– Work level 2 – leading a team of employees who deal directly with customers. Requires the ability to manage resources, to set targets, to manage and motivate others.
– Work level 3 – running an operating unit. Requires management skills, including planning, target setting and reporting.
– Work level 4 – supporting operating units and recommending strategic change. Requires good knowledge of the business, the skills to analyse information and to make decisions, and the ability to lead others.
– Work level 5 – responsible for the performance of Tesco as a whole. Requires the ability to lead and direct others, and to make major decisions.
– Work level 6 – creating the purpose, values and goals for Tesco plc. Responsibility for Tesco’s performance. Requires a good overview of retailing, and the ability to build a vision for the future and lead the whole organisation. Tesco has a seven-part framework that describes the key skills and behaviours for each job at every level in the company. This helps employees understand whether they have the right knowledge, skills or resources to carry out their roles.
Attracting and recruiting
Recruitment involves attracting the right standard of applicants to apply for vacancies. Tesco advertises jobs in different ways. The process varies depending on the job available. Tesco first looks at its internal Talent Plan to fill a vacancy. This is a process that lists current employees looking for a move, either at the same level or on promotion. If there are no suitable people in this Talent Plan or developing on the internal management development programme, Options, Tesco advertises the post internally on its intranet for two weeks.. For harder-to-fill or more specialist jobs, such as bakers and pharmacists, Tesco advertises externally:
– through its website and offline media
– through television and radio
– by placing advertisements on Google or in magazines such as The Appointment Journal.
Tesco will seek the most cost-effective way of attracting the right applicants. It is expensive to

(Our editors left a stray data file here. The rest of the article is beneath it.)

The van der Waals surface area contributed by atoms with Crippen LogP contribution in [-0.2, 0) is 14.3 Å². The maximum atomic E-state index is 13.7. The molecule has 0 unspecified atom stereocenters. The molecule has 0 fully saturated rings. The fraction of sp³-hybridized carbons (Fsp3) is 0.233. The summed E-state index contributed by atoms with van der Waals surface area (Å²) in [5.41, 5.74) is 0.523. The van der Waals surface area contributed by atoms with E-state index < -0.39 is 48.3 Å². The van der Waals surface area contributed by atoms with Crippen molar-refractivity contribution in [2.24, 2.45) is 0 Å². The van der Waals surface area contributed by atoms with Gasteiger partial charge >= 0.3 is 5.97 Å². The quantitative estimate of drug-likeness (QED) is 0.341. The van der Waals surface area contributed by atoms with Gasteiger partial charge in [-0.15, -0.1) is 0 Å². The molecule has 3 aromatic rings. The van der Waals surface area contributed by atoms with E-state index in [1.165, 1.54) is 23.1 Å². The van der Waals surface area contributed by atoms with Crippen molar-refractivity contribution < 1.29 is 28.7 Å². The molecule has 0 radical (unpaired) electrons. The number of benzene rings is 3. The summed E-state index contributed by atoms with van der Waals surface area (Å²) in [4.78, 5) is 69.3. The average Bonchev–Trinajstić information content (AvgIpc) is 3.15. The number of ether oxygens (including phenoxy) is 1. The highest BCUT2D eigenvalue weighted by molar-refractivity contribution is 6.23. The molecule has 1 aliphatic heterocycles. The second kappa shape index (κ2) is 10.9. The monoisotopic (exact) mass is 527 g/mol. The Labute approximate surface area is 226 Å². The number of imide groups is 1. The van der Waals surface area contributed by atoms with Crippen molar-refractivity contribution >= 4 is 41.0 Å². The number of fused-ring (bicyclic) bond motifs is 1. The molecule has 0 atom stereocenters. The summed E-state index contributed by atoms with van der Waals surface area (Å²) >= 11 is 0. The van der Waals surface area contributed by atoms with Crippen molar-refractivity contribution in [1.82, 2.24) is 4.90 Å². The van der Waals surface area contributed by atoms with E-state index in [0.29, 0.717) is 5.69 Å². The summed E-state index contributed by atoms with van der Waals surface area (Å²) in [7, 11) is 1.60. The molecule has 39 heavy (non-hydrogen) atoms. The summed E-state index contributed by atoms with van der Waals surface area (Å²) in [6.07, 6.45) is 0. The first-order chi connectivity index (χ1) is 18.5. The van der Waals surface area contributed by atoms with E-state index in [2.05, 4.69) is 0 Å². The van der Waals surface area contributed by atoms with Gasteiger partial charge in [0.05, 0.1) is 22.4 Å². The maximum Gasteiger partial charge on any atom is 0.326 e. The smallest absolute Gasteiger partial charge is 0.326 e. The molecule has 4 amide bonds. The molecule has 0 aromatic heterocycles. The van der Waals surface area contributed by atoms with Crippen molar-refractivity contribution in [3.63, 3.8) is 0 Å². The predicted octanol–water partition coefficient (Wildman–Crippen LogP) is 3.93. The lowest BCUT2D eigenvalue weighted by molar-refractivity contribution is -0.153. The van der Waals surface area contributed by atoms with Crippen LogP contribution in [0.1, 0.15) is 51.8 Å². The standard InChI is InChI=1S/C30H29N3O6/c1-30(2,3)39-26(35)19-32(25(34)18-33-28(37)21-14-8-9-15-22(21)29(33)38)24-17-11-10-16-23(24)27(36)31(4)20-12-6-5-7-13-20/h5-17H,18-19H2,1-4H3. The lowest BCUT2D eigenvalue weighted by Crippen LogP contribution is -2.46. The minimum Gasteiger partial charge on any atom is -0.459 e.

advertise on television and radio, and in some magazines, but sometimes this is necessary to ensure the right type of people get to learn about the vacancies. Tesco makes it easy for applicants to find out about available jobs and has a simple application process. By accessing the Tesco website, an applicant can find out about local jobs, management posts and head office positions. The website has an online application form for people to submit directly.
Selection involves choosing the most suitable people from those that apply for a vacancy, whilst keeping to employment laws and regulations. Screening candidates is a very important part of the selection process. This ensures that those selected for interview have the best fit with the job requirements. In the first stages of screening, Tesco selectors will look carefully at each applicant’s curriculum vitae (CV). The CV summarises the candidate’s education and job history to date. A well-written and positive CV helps Tesco to assess whether an applicant matches the person specification for the job. The company also provides a ‘job type match’ tool on its careers web page. People interested in working for Tesco can see where they might fit in before applying.
Health and safety issues
Over the last two years, Tesco.com’s online grocery delivery service has not only ramped up safety standards among its drivers but also now grows its own driver trainers to maintain the improvement. Sara Bean reports on the initiatives being taken to reduce accident rates.